The New English Bible

Set your troubled hearts at rest.  Trust in God always; trust also in me.


These words are quoted from one of today’s best sellers which I have before me on my desk.  This is one of the most recent translations from the original Greek as it was inspired by the Spirit of God.  This text is inscribed on pages which are sedately and fittingly bound between the navy blue covers of the most recent translation of the Word of God, the Bible.  A more familiar and better loved translation of the above text appears in the version authorized by James I, King of England in 1611.  John 14:1 reads as follows in this version:


Let not your heart be troubled:  ye believe in God, believe also in me.


            It is hardly believable that the BIBLE should be rated one of the nation’s best sellers in this day of spiritual lethargy but this is exactly the case.  In the April 7th issue of Time magazine The New English Bible is ranked in the number two spot of the non-fiction best sellers, directly after The Rise and Fall of the Third Reich, which has the distinction of occupying the number one spot.

The appearance of this latest attempt at a modern translation of the inspired Scripture has evoked comment in the English speaking world both in the western and eastern hemispheres.  This translation is promoted and advertised by book sellers as “a wholly new translation of the New Testament from original sources into current English (not a revision).”  It is intended not as a replacement for other versions but “its aim is to give to the reader a translation in living language filled with beauty and immediacy, the full, clear meaning of Scripture.”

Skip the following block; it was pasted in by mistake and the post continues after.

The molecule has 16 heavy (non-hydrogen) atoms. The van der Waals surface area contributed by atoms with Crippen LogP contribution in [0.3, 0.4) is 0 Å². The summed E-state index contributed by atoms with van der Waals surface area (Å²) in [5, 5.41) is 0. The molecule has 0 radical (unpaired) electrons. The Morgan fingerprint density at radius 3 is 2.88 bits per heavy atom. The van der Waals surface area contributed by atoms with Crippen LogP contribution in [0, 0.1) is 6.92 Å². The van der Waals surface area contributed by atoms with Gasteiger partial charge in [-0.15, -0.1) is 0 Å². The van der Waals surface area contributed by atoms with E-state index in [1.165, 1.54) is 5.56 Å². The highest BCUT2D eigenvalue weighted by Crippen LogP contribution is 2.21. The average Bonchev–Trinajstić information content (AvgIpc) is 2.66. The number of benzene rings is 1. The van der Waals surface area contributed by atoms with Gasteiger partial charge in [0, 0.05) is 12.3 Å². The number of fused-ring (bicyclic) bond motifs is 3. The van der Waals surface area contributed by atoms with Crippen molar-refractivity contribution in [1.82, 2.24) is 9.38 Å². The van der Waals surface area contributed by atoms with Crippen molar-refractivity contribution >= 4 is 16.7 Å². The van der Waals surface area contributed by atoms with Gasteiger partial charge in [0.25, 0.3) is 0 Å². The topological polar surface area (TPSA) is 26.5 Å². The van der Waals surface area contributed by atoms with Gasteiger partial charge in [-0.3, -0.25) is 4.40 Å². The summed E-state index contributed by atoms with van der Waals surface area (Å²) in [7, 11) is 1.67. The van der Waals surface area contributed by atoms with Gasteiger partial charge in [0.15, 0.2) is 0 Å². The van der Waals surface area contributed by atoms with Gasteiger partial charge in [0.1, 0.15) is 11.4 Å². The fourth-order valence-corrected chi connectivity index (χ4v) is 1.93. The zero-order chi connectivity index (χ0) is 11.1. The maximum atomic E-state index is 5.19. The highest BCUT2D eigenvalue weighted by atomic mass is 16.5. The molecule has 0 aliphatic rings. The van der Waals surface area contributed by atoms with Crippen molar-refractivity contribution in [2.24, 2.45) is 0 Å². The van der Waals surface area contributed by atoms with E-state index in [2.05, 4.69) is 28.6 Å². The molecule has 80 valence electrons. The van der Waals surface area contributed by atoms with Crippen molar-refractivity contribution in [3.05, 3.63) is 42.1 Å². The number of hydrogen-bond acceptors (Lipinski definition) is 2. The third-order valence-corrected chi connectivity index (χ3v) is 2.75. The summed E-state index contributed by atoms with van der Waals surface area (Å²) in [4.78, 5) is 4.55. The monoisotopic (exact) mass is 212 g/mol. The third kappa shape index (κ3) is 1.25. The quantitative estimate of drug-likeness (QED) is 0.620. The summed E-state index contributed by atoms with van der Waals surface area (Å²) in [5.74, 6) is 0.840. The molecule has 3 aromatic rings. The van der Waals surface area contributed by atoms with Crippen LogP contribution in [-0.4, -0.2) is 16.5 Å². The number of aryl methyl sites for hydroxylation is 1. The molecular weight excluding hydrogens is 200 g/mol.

This publication which comes off the conservative Cambridge and Oxford University presses has received the imprimatur of many well-known theologians and Bible scholars in the United States and England.

Dr. Harold J. Ockenga of the Park Street Baptist Church of Boston exclaims: A translation which enthuses me . . . Chaste, expressive, accurate, and without governing theological presuppositions.  With beauty of language and simplicity of word, it suggests that the message is addressed to the reader . . .